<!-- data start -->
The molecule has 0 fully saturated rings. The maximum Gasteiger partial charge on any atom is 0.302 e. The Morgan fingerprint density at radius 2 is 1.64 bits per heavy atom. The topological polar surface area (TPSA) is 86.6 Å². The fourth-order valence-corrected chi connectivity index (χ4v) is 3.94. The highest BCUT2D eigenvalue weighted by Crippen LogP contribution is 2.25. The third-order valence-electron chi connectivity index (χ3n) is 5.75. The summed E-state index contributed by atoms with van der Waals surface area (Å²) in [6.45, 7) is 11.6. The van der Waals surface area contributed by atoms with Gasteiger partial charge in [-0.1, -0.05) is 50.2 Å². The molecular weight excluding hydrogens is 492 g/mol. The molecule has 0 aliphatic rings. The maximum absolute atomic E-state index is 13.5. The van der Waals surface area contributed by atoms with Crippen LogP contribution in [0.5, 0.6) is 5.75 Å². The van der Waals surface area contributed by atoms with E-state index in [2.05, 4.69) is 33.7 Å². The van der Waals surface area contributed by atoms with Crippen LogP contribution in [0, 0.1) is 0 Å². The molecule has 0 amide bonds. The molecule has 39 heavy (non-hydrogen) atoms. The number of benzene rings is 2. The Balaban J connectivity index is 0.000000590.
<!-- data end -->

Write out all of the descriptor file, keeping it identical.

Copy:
The molecule has 0 fully saturated rings. The maximum Gasteiger partial charge on any atom is 0.302 e. The Morgan fingerprint density at radius 2 is 1.64 bits per heavy atom. The topological polar surface area (TPSA) is 86.6 Å². The fourth-order valence-corrected chi connectivity index (χ4v) is 3.94. The highest BCUT2D eigenvalue weighted by Crippen LogP contribution is 2.25. The third-order valence-electron chi connectivity index (χ3n) is 5.75. The summed E-state index contributed by atoms with van der Waals surface area (Å²) in [6.45, 7) is 11.6. The van der Waals surface area contributed by atoms with Gasteiger partial charge in [-0.1, -0.05) is 50.2 Å². The molecular weight excluding hydrogens is 492 g/mol. The molecule has 0 aliphatic rings. The maximum absolute atomic E-state index is 13.5. The van der Waals surface area contributed by atoms with Crippen LogP contribution in [0.5, 0.6) is 5.75 Å². The van der Waals surface area contributed by atoms with E-state index in [2.05, 4.69) is 33.7 Å². The van der Waals surface area contributed by atoms with Crippen LogP contribution in [0, 0.1) is 0 Å². The molecule has 0 amide bonds. The molecule has 39 heavy (non-hydrogen) atoms. The number of benzene rings is 2. The Balaban J connectivity index is 0.000000590.